But much has changed in the ensuing decade, Armacost observed, with the argument in favor of the Quad now more compelling than ever. Armacost said that in bringing together the four democracies with their naval capabilities and convergence around norms of freedom of navigation, maritime law, international security, and nuclear cooperation, there could be a path forward towards more comprehensive cooperation in the Indo-Pacific region at a time of increased geopolitical uncertainty and as a counterpoint to China’s aggressive expansion throughout this region. Armacost also wondered, however, if Japan was in fact ready to take a greater leadership role, and who could sustain leadership beyond Prime Minister Abe’s time in office.
Ken Jimbo, Keio University
The afternoon sessions shifted focus to current Japanese, American, and Chinese interests and security concerns. APARC’s Oksenberg-Rohlen Fellow David M. Lampton discussed the intensifying U.S.-China rivalry, noting that the deterioration of the security relationship between the two countries is metastasizing into the economic, educational, and diplomatic spheres. Alliance management is bound to become increasingly important to the United States, he concluded, should the tension with the PRC intensifies further.
Tetsuo Kotani of JIIA described some ambivialence in Japan regarding the recently revised U.S. policies towards China. On the one hand, Japan welcomes America’s tougher approach to the People’s Republic of China; on the other hand, it is not pleased by the trade war between the two countries. Even while Japan recognizes that China is challenging the established international order, argued Kotani, it was still necessary for Japan to maintain engagement with its neighbor. He expressed his hope that the United States and Japan could reconcile their expectations of the PRC in East Asia and collaborate with other nations to strengthen regional stability.
James Schoff of the Carnegie Endowment for International Peace noted that United States had ample opportunity to address some of the more negative elements related to China’s rise, but that it chose instead to prioritize other issues and benefit from China’s economic growth. The United States ought to strengthen its alliances with Asian nations, said Schoff. Comparing alliance management to an anchor and chain, the U.S. national policies, he claimed, should be crafted and deployed in a manner that best fits the issue – i.e., an anchor and chain of different lengths for different areas. For instance, longer alliance anchor lines should be extended in the spheres of economy and diplomacy, while shorter lines are set in the areas of security and the intersection of economy, new technologies, and warfare.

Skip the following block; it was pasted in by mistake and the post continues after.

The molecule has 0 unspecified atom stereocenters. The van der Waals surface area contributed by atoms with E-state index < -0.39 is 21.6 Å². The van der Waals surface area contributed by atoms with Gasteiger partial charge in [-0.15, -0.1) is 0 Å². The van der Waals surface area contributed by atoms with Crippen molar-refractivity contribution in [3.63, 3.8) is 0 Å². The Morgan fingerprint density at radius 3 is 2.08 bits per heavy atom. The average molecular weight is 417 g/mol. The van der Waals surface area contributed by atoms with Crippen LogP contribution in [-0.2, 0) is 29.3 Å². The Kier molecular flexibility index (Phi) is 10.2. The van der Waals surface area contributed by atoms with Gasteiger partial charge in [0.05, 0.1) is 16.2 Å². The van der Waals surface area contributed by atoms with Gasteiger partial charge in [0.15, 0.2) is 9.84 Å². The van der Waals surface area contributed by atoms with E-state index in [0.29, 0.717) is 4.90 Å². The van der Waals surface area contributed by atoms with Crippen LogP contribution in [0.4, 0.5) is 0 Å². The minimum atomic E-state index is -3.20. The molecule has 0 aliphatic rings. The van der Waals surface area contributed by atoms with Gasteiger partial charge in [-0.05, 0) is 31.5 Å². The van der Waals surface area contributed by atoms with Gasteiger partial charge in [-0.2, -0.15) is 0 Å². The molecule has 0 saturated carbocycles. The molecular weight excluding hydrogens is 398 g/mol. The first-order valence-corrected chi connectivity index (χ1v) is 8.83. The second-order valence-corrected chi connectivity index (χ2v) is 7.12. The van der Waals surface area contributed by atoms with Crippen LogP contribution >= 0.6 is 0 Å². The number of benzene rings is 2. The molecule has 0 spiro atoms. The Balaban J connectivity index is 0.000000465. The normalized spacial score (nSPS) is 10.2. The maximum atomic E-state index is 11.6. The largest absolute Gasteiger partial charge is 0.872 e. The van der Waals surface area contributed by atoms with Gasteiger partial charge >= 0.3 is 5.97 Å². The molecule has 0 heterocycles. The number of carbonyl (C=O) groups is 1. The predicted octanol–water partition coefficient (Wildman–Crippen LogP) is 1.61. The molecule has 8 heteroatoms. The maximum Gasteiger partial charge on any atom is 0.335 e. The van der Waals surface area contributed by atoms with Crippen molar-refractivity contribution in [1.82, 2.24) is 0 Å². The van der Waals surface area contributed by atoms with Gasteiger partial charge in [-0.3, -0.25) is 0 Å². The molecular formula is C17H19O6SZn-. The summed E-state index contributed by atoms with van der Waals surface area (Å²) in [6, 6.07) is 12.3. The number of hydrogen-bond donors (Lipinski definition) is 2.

Tom Christensen, Columbia University
The Symposium concluded with an examination of alternative East Asia and Indo-Pacific security systems. Ryo Sahashi of the University of Tokyo presented four models that could replace the current arrangement: an enhancement of the San Francisco System, with U.S. continued commitment to the region, but with Japanese and Australian increased security roles; a “group of hedging nations,” where the U.S.-based architecture was not dissolved but lesser powers operated with greater autonomy; an “emerging Japan-China rivalry,” where, following U.S. retrenchment, Japan was to defend its vital interests through defense; and “Sinicization and resistance,” where a U.S. retrenchment coupled with Japan’s backing down resulted in China’s leadership prevailing in its illiberal order-building.
The panelists agreed that China’s regional economic dominance for the foreseeable future was undeniable. However, they noted that the implications of its continued influence were up for debate. Ambassador Sasae conveyed his hope that the region might yet see positive outcomes, while other panelists expressed their concern that the present trend of turbulence and threats to multilateralism would likely continue.
U.S.A.S.I. Director Karl Eikenberry provided closing remarks, taking time not only to underscore the significance of the current situation in Indo-Pacific security, but to reflect as well on the value of events like the Symposium to increase understanding of the region's possible futures.
"Whether or not we’re at the Grotian moment [i.e., a point of transformatio in wrold relations]," Ambassador Eikenbery said, "we do know there’s been some very significant changes over the last several decades—especially regarding the distribution of power in the Indo-Pacific and throughout the world. We are seeing a steady erosion of values and norms that we took for granted…”
“It is not clear if the San Francisco System will endure. I think it’s incumbent upon us to bring people like [the Symposium panelists] together…and consider possible alternatives.”
A complete symposium report will be made available in the coming months.